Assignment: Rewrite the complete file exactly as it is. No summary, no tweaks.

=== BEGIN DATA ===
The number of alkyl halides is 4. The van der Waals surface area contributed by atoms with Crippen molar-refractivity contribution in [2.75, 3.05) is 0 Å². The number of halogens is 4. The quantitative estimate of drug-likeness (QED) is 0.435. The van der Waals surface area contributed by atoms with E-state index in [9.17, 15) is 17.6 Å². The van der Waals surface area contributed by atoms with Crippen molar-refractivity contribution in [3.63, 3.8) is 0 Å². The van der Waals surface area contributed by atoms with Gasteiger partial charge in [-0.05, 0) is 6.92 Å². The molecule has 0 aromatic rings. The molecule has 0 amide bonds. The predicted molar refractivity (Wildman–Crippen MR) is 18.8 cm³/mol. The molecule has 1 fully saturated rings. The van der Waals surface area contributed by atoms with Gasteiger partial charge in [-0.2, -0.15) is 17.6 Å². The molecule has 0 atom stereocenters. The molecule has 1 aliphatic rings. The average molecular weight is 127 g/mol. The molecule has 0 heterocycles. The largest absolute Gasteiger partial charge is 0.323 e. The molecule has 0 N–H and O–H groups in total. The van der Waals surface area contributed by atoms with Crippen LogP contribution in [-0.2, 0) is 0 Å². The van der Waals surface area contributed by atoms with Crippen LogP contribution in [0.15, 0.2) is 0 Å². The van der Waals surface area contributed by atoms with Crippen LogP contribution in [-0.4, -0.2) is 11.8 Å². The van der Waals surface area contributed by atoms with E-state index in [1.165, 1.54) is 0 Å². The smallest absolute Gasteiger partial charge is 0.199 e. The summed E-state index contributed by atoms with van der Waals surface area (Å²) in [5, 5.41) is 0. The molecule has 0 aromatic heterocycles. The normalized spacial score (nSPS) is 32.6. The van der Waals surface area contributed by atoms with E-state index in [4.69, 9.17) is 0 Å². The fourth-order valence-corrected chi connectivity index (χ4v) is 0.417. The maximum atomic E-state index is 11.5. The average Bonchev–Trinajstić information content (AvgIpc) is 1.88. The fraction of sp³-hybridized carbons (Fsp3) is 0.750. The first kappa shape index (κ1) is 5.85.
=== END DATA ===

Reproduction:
The number of alkyl halides is 4. The van der Waals surface area contributed by atoms with Crippen molar-refractivity contribution in [2.75, 3.05) is 0 Å². The number of halogens is 4. The quantitative estimate of drug-likeness (QED) is 0.435. The van der Waals surface area contributed by atoms with E-state index in [9.17, 15) is 17.6 Å². The van der Waals surface area contributed by atoms with Crippen molar-refractivity contribution in [3.63, 3.8) is 0 Å². The van der Waals surface area contributed by atoms with Gasteiger partial charge in [-0.05, 0) is 6.92 Å². The molecule has 0 aromatic rings. The molecule has 0 amide bonds. The predicted molar refractivity (Wildman–Crippen MR) is 18.8 cm³/mol. The molecule has 1 fully saturated rings. The van der Waals surface area contributed by atoms with Gasteiger partial charge in [-0.2, -0.15) is 17.6 Å². The molecule has 0 atom stereocenters. The molecule has 1 aliphatic rings. The average molecular weight is 127 g/mol. The molecule has 0 heterocycles. The largest absolute Gasteiger partial charge is 0.323 e. The molecule has 0 N–H and O–H groups in total. The van der Waals surface area contributed by atoms with Crippen LogP contribution in [-0.2, 0) is 0 Å². The van der Waals surface area contributed by atoms with Crippen LogP contribution in [0.15, 0.2) is 0 Å². The van der Waals surface area contributed by atoms with Crippen LogP contribution in [-0.4, -0.2) is 11.8 Å². The van der Waals surface area contributed by atoms with E-state index in [1.165, 1.54) is 0 Å². The smallest absolute Gasteiger partial charge is 0.199 e. The summed E-state index contributed by atoms with van der Waals surface area (Å²) in [5, 5.41) is 0. The molecule has 0 aromatic heterocycles. The normalized spacial score (nSPS) is 32.6. The van der Waals surface area contributed by atoms with E-state index in [4.69, 9.17) is 0 Å². The fourth-order valence-corrected chi connectivity index (χ4v) is 0.417. The maximum atomic E-state index is 11.5. The average Bonchev–Trinajstić information content (AvgIpc) is 1.88. The fraction of sp³-hybridized carbons (Fsp3) is 0.750. The first kappa shape index (κ1) is 5.85.